The Book of St. John cookbook review: A paean to the good life from two great bons vivants 

st john 
Ferguson Henderson, co-founder of St John  Credit: Carl Court 

Opened in 1994 by chef Fergus Henderson 
and restaurateur Trevor Gulliver, St John restaurant, in London’s Farringdon, has redefined British cuisine, chiefly by looking to the past: a devotion to offal (Henderson spearheaded the nose-to-tail movement) and elevating old-school British fare (his rarebit is a thing of beauty). This book (Ebury, £30), celebrates the 25-year anniversary
 wonderfully.

Fergus Henderson (left) and Trevor Gulliver  Credit: Jason Lowe

The approach

Across five lengthy chapters, the book guides us through the basics of meaty cooking (this isn’t one for the offal-averse, but there are salads, desserts and cocktails aplenty), with writing and pictures (though not all recipes are illustrated) as mouthwatering as the food.

Each recipe – at times each ingredient – is deified with humorous, nostalgic and elegant prose. Curly parsley is the “dating agent of the salad world”; a brine bucket is like “Heathrow Terminal 5, from which each delicious part can be taken when the time is right”.

We are also given a behind-the-scenes peek, from owners’ lunches to annual parties. A ticket to the St John inner circle is a dream; this book makes it a reality.

The recipes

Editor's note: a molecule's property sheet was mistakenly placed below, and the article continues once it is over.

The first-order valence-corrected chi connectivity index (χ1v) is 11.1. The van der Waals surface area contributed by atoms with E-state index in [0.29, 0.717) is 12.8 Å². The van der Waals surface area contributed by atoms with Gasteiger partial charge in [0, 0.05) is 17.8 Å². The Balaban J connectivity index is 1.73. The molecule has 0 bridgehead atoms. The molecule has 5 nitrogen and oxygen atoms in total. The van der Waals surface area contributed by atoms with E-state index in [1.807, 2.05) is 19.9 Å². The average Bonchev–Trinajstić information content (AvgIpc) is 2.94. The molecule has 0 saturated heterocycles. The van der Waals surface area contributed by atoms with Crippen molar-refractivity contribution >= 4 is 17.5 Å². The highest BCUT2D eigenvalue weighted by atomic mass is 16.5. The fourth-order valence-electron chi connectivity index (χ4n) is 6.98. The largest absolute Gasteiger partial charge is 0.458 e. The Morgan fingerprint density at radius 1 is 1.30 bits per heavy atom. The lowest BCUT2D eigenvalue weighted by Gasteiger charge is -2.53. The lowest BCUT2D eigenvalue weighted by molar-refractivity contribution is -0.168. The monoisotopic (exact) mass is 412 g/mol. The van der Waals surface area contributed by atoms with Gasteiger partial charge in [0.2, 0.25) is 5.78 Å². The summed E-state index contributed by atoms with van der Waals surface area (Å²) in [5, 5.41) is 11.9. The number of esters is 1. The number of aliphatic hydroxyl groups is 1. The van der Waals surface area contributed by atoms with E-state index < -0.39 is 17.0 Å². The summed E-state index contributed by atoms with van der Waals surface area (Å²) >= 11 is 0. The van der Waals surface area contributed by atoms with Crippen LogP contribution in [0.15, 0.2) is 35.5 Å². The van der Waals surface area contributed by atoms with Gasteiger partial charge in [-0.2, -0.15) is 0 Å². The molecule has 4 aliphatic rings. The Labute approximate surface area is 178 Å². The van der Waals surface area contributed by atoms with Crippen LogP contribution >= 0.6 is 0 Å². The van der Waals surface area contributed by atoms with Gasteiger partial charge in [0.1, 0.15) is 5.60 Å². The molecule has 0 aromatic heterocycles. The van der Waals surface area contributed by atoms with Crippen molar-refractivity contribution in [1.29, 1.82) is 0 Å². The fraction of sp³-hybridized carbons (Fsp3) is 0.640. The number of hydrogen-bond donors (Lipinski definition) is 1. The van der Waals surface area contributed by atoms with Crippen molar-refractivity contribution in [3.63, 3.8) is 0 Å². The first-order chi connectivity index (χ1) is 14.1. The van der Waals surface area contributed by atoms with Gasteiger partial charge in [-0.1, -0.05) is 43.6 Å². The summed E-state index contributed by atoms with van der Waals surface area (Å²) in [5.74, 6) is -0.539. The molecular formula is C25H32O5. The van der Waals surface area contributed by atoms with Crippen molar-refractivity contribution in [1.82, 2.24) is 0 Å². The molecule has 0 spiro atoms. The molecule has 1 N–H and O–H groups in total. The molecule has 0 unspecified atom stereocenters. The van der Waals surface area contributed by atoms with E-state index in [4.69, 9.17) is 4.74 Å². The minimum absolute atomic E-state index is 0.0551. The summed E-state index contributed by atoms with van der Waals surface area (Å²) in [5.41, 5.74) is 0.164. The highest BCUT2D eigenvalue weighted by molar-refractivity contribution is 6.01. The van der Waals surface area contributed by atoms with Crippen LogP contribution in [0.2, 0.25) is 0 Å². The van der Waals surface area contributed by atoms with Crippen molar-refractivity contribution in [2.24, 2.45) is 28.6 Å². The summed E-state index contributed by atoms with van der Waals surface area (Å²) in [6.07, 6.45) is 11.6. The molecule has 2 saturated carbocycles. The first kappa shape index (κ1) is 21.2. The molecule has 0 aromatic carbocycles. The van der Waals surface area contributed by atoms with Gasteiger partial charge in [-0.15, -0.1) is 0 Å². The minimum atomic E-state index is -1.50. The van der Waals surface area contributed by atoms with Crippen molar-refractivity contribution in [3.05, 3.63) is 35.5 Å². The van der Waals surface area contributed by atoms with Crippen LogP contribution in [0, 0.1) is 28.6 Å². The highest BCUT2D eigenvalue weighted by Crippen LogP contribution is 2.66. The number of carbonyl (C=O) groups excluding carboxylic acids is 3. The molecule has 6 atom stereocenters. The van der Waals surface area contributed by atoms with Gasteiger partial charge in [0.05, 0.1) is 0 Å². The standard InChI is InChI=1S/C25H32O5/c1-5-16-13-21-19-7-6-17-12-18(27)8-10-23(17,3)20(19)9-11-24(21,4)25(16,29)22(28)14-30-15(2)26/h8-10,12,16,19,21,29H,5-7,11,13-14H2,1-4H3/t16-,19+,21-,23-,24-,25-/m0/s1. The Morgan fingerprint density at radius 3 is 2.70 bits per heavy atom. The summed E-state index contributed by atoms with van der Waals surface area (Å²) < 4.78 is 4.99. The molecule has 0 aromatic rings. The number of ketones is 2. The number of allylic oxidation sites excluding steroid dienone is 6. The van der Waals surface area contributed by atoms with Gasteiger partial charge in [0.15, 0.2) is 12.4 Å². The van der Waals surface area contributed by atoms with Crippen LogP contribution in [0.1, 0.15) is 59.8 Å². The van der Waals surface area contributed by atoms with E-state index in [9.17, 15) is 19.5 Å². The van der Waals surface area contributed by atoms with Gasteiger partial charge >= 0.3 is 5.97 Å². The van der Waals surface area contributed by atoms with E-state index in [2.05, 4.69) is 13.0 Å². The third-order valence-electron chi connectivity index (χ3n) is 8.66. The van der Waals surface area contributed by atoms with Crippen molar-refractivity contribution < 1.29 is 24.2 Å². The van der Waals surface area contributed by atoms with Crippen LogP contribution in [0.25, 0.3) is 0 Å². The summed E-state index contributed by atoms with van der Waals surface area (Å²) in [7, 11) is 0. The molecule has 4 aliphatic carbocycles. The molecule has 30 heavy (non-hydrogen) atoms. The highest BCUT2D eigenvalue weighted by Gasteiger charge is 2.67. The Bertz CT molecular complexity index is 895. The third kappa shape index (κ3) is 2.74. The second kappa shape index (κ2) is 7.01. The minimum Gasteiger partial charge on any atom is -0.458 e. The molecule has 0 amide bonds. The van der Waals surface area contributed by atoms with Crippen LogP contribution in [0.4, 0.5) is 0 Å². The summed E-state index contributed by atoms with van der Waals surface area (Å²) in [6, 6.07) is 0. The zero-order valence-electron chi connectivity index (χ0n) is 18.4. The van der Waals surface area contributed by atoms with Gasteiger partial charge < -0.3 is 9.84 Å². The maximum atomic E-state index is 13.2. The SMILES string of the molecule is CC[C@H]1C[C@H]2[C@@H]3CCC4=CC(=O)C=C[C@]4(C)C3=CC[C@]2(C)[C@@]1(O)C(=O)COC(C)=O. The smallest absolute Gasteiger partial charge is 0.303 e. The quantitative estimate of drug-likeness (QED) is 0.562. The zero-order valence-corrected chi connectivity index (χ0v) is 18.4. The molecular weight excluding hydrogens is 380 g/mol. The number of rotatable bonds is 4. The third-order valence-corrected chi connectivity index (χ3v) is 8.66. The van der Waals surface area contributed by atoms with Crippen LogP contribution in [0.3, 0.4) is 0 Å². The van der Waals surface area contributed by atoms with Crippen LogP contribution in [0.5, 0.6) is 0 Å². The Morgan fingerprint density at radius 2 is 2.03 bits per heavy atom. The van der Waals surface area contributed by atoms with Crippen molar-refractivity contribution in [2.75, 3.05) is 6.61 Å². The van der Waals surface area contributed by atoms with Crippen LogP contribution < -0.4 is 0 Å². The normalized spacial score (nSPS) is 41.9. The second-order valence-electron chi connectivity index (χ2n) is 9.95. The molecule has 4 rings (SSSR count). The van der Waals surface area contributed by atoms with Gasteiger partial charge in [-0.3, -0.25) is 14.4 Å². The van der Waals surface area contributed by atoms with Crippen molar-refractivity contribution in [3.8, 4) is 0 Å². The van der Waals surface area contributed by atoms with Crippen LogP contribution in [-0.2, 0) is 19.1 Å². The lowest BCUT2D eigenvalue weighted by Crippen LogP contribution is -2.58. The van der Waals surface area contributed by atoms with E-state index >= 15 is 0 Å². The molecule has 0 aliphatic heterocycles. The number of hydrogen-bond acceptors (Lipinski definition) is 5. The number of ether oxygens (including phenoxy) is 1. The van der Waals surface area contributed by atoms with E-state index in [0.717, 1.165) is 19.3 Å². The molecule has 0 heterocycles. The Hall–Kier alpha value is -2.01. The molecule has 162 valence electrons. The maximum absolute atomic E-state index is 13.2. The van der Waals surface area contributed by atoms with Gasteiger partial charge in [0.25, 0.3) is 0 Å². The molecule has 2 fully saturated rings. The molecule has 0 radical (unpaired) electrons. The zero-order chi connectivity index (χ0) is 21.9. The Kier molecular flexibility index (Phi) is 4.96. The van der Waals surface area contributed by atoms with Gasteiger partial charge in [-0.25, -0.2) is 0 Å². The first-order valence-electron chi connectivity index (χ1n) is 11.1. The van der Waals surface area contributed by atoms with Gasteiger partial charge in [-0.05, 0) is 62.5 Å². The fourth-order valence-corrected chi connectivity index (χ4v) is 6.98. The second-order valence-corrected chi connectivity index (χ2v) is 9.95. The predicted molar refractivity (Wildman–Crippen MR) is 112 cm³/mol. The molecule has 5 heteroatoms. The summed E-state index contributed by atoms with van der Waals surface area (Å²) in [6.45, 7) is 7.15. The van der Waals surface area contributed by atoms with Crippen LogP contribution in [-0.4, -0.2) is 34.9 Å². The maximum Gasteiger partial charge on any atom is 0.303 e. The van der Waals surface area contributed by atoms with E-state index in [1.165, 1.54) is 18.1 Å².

Predictably, these are offal-heavy: fitting with Henderson’s mantra, nothing is left unconsidered. A challenge, in parts, especially finding butchers stocking certain produce; but this is for the adventurous.

Braised beef shin

My dark, sticky, sweet and highly unphotogenic braised beef shin 

An accessible dish, beef shin (on the bone), is braised low and slow with onions, red wine and port, to be poured at the end “as a spiritual gesture”. It’s rich and melt-in-the-mouth tender, sweet, tart and sticky with marrow. A perfect marriage of simple ingredients, and one that’s worth playing around with (oxtail would work wonders). An unmitigated hit.

Roast bone marrow and parsley salad

Roast marrow with parsley salad and homemade bread

Arguably St John’s most famous dish, one eulogised by the late Anthony Bourdain. Luckily, it’s easy to recreate, though I had to replace veal marrow with beef, based on what I could find. Oven-cooked marrow is spread on toast like butter and topped with a tangy parsley, lemon, shallot and caper salad. Delicious.

Devilled kidneys

Devilled kidneys on toast 

Henderson’s favourite birthday breakfast consists of kidneys covered in flour laced with mustard and cayenne, then fried in butter, stock and Worcestershire sauce. Kidney is demanding – a little strong for me – but the seasoned veteran should find plenty to admire here.

The verdict 

A paean to food, drink and life from two great bon vivants. “When we first opened St John we were accused of being 200 years out of date, which we took as a great compliment,” the authors write. Clearly, they love what they do.

It’s not necessarily the easiest to cook from. Rather than precise temperatures, you’ll see “a gentle to medium oven” or the “calmest of simmers”, though they have their very own conversion chart at the end. An experienced cook may take away more than the complete novice. Nevertheless, it’s a touching, funny, greedy testament to arguably London’s most influential restaurant.